AMD Ryzen 5 – The platform

The whole AMD Ryzen range can be installed in the new AMD AM4 socket, which is supported by five AMD chipsets: X370, B350, A320, X300 and A300. All will support the range of Ryzen processors but only the X370, X300 and B350 will support overclocking; and only the X370 and X300 will support SLI/Crossfire. There are currently only X370 and B350 boards available and they range in price from £80-100 for a B350 board to £150-£300 for X370 boards.

You’ll most likely have to buy a new CPU cooler to fit the AM4 socket, though unlike Ryzen 7, some of the Ryzen 5 range can be purchased with included coolers.

icallurbs

April 11, 2017, 5:38 pm

The 1600 is a better deal than the 1600X. $30 cheaper, and you get a Wraith Spire included. Whereas the 1600X doesn't come with a cooler at all.

R5 1600 is what I will be buying. Best VFM processor since my i5-2500K. No question.

Ed

April 11, 2017, 9:39 pm

Good point regards the cooler. Hadn't factored that in. The Wraith is worse than even fairly cheap aftermarket coolers but still saves you $20. Of course you're still gambling on how well it will overclock if you want the single-core speed but you should be able to get 200-400MHz more out of it. Although, ironically, overclocking with the Wraith probably won't get you great results.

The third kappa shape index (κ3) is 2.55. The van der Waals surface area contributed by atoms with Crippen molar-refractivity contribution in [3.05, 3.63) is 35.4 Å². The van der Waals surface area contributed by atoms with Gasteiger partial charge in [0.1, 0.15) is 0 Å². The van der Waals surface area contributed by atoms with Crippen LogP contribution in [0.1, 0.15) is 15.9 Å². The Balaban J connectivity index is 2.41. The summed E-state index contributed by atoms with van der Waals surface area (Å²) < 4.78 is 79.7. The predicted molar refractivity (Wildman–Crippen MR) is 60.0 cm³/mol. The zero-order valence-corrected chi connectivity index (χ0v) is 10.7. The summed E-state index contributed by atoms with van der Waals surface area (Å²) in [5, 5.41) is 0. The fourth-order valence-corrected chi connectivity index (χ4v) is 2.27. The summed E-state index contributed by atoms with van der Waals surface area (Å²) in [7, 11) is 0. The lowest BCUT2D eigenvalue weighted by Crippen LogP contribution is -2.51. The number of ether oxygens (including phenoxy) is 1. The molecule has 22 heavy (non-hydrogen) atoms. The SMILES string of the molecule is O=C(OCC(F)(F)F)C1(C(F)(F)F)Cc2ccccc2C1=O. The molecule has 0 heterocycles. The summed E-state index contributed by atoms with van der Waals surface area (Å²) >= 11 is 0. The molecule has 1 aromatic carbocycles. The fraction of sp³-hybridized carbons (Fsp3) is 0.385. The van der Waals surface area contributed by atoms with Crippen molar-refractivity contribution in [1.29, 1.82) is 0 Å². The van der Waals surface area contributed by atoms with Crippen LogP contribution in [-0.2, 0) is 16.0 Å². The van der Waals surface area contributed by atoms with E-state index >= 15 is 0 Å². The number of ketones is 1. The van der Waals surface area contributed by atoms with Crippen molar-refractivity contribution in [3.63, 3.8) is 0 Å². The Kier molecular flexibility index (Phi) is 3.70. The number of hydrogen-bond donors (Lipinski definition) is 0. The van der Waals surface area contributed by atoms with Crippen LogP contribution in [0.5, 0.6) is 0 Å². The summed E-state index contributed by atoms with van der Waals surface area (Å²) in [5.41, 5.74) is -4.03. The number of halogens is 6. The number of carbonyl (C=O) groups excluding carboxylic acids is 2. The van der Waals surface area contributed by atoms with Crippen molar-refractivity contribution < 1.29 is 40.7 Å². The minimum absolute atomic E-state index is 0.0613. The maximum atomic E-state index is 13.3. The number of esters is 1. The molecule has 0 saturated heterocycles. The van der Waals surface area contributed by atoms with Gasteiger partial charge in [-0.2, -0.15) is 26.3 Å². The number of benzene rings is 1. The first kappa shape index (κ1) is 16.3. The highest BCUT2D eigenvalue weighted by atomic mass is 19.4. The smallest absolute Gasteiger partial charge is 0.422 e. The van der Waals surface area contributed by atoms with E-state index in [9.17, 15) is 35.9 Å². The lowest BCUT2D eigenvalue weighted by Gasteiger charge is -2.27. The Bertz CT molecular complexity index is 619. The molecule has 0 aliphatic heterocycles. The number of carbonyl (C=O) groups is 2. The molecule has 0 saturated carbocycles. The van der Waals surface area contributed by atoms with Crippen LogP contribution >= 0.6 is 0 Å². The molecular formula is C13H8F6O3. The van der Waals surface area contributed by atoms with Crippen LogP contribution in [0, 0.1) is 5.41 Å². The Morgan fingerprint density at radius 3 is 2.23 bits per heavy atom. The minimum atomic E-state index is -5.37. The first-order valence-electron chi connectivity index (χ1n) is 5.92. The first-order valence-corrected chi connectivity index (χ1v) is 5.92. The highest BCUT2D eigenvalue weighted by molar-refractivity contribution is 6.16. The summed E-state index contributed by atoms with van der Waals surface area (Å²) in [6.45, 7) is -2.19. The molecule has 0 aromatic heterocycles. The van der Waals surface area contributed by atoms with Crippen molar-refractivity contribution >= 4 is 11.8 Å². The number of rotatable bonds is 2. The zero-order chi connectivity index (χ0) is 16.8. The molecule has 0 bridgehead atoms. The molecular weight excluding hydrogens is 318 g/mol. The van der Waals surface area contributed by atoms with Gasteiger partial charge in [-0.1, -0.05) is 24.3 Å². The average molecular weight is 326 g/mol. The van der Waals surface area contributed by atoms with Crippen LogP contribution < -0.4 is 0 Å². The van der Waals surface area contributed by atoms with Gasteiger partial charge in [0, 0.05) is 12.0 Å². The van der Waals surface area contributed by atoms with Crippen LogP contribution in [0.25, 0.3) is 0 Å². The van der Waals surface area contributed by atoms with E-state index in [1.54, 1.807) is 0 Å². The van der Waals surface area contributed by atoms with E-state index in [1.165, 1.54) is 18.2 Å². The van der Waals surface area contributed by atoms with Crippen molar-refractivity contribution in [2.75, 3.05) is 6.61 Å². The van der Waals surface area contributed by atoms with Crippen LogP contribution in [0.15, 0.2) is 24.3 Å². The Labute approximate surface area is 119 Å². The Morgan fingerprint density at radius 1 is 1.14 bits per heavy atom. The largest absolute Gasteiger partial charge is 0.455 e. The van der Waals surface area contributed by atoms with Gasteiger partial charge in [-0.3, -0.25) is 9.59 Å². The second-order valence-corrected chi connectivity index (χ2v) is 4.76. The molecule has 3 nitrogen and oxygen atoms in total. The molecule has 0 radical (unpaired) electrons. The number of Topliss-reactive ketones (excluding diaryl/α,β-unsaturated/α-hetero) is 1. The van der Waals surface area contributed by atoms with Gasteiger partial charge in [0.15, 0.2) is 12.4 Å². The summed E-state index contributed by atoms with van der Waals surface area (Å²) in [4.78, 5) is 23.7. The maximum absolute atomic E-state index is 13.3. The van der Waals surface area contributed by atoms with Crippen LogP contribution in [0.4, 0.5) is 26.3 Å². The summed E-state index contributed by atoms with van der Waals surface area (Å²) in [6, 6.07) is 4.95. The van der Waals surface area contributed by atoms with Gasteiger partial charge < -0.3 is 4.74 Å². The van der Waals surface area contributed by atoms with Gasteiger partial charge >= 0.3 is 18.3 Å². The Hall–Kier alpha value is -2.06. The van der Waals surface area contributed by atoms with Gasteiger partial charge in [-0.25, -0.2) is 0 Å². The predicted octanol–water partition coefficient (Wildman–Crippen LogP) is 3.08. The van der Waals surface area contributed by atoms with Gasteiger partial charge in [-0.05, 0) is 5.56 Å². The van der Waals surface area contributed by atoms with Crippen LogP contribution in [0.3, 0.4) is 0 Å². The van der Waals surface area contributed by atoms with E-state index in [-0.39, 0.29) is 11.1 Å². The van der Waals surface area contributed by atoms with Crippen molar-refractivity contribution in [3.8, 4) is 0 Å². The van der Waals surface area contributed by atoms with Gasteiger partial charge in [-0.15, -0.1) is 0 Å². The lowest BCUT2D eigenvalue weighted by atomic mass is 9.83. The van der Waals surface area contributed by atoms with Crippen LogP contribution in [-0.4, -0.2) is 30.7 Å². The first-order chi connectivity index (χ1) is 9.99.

Antiliberalism

April 20, 2017, 9:31 pm

Certainly a better budget CPU, no doubt. However, if you want more performance out of the box, without overclocking (which potentially exposes the CPU to higher than recommended long-term voltages), $30 is a small price to pay. And since you have to buy an after-market cooler with it, you will likely have a cooler that can better handle the heat if you do decide to OC.

Longevity of these CPUs has yet to be determined. Longevity at higher voltages is an even bigger question mark.

dave b

June 3, 2017, 12:06 pm

"and only the X370 and X300 will support SLI/Crossfire."

Wrong, the X370 and B350 support xfire the X300 does not.

saswat nayak

June 11, 2017, 1:12 am

get the 1600x & buy a Liquid cooling if ya have some money